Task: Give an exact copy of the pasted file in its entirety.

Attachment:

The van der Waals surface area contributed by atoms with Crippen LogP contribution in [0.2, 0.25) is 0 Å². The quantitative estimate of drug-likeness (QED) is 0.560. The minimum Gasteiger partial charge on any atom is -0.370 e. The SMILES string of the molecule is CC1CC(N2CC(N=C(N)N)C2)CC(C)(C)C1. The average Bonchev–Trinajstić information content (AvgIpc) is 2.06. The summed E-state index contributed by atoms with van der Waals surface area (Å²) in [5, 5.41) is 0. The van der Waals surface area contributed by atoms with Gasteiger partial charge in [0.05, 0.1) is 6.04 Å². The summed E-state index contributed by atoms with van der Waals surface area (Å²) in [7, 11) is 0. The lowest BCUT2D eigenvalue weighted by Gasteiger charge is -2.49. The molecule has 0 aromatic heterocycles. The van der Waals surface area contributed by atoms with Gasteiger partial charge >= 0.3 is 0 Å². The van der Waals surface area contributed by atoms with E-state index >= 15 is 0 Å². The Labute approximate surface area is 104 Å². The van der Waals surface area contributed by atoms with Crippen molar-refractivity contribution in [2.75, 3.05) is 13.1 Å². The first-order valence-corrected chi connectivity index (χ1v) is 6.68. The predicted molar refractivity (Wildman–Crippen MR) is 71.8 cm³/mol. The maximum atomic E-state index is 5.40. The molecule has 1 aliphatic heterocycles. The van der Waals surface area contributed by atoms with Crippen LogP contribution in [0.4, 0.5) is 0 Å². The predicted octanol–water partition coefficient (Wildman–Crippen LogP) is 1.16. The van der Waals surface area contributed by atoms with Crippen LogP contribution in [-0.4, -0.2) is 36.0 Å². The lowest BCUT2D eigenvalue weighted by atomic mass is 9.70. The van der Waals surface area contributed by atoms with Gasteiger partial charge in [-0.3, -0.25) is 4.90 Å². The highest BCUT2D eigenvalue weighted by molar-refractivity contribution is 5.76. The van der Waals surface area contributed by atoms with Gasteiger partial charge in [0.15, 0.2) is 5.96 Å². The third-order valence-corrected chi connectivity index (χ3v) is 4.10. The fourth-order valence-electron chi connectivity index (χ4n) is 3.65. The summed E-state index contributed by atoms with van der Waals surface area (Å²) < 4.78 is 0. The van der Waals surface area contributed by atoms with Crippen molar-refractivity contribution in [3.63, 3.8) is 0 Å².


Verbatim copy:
The van der Waals surface area contributed by atoms with Crippen LogP contribution in [0.2, 0.25) is 0 Å². The quantitative estimate of drug-likeness (QED) is 0.560. The minimum Gasteiger partial charge on any atom is -0.370 e. The SMILES string of the molecule is CC1CC(N2CC(N=C(N)N)C2)CC(C)(C)C1. The average Bonchev–Trinajstić information content (AvgIpc) is 2.06. The summed E-state index contributed by atoms with van der Waals surface area (Å²) in [5, 5.41) is 0. The van der Waals surface area contributed by atoms with Gasteiger partial charge in [0.05, 0.1) is 6.04 Å². The summed E-state index contributed by atoms with van der Waals surface area (Å²) in [7, 11) is 0. The lowest BCUT2D eigenvalue weighted by Gasteiger charge is -2.49. The molecule has 0 aromatic heterocycles. The van der Waals surface area contributed by atoms with Gasteiger partial charge >= 0.3 is 0 Å². The van der Waals surface area contributed by atoms with E-state index >= 15 is 0 Å². The Labute approximate surface area is 104 Å². The van der Waals surface area contributed by atoms with Crippen molar-refractivity contribution in [2.75, 3.05) is 13.1 Å². The first-order valence-corrected chi connectivity index (χ1v) is 6.68. The predicted molar refractivity (Wildman–Crippen MR) is 71.8 cm³/mol. The maximum atomic E-state index is 5.40. The molecule has 1 aliphatic heterocycles. The van der Waals surface area contributed by atoms with Crippen LogP contribution in [0.4, 0.5) is 0 Å². The predicted octanol–water partition coefficient (Wildman–Crippen LogP) is 1.16. The van der Waals surface area contributed by atoms with Crippen LogP contribution in [-0.4, -0.2) is 36.0 Å². The lowest BCUT2D eigenvalue weighted by atomic mass is 9.70. The van der Waals surface area contributed by atoms with Gasteiger partial charge in [-0.3, -0.25) is 4.90 Å². The highest BCUT2D eigenvalue weighted by molar-refractivity contribution is 5.76. The van der Waals surface area contributed by atoms with Gasteiger partial charge in [0.15, 0.2) is 5.96 Å². The third-order valence-corrected chi connectivity index (χ3v) is 4.10. The fourth-order valence-electron chi connectivity index (χ4n) is 3.65. The summed E-state index contributed by atoms with van der Waals surface area (Å²) < 4.78 is 0. The van der Waals surface area contributed by atoms with Crippen molar-refractivity contribution in [3.63, 3.8) is 0 Å².